Tony again said he was delighted at the amount the lodge members had donated to the various charities and towards Litherland Masonic Hall. Giving special thanks to Freddie Wright and Arend van Duyvenbode for the many hours they have given to the our Province, but others further afield saying: 'Freddie you’re a legend'. Tony thanked Arend for the amount of time he has devoted to Masonry, saying he hopes he enjoys his retirement from the role and continues to enjoy his Freemasonry in the future.
Tony also mentioned John Moore saying he has learnt a lot over the years from him and the Bootle Group are honoured to have him as a member.
Tony concluded his response by informing the brethren about 2017, the 300 anniversary of Masonry in Lancashire asking all the brethren to help support the celebrations and events that are going to happen in 2017. Hoping to see an increase in the number of the brethren joining Masonry, stating we are quite fortunate at the moment as we are seeing an increase in joining members.
Derek Parkinson then proposed a toast to the brethren of Eureka Lodge, starting the toast with the information of the period of when the lodge was formed, when Britain declared war on 4 August 1914 and with English Freemasonry facing unprecedented circumstances. Freemasonry was, and remains non-political, but during this period the United Grand Lodge of England, the governing body for Freemasonry in England, Wales and across much of the British Empire, had to deal with the impact of global war.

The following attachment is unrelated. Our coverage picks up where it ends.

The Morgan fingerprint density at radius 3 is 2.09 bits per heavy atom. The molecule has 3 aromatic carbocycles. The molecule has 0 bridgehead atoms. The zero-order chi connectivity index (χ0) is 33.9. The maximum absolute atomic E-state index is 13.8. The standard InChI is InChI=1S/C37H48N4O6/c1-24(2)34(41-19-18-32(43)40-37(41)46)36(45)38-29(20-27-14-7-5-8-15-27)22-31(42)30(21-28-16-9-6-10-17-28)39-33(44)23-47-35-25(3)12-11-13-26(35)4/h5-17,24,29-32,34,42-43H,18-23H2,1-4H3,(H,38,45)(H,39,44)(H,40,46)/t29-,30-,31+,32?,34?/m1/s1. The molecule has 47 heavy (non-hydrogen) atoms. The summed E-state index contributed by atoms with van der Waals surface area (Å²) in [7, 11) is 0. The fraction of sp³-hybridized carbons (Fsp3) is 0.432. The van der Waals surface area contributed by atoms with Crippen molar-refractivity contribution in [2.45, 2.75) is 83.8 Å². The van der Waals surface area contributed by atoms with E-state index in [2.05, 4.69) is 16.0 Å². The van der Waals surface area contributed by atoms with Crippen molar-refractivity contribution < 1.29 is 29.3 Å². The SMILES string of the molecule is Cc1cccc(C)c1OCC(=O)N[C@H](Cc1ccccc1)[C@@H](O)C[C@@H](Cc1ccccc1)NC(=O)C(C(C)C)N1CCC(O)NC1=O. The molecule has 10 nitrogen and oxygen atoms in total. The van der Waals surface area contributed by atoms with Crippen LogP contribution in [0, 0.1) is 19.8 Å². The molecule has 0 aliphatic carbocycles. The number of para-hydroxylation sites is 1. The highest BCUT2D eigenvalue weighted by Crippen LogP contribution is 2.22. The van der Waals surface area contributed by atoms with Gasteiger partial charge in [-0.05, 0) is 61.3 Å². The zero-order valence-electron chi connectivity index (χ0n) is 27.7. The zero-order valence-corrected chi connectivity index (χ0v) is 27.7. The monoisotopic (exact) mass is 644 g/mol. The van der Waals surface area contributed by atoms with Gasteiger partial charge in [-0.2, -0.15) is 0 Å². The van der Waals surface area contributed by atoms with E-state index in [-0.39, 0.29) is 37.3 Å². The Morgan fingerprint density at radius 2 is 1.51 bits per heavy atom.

Eureka Lodge was created, formed and consecrated during the dark days of the First World War, and much credit is due to the founders who persevered in its formation, in spite of innumerable difficulties. There were other difficult times to follow but due to the tenacity and fortitude of its members over the years the lodge continued and in fact increased popularity and membership when other lodges were struggling.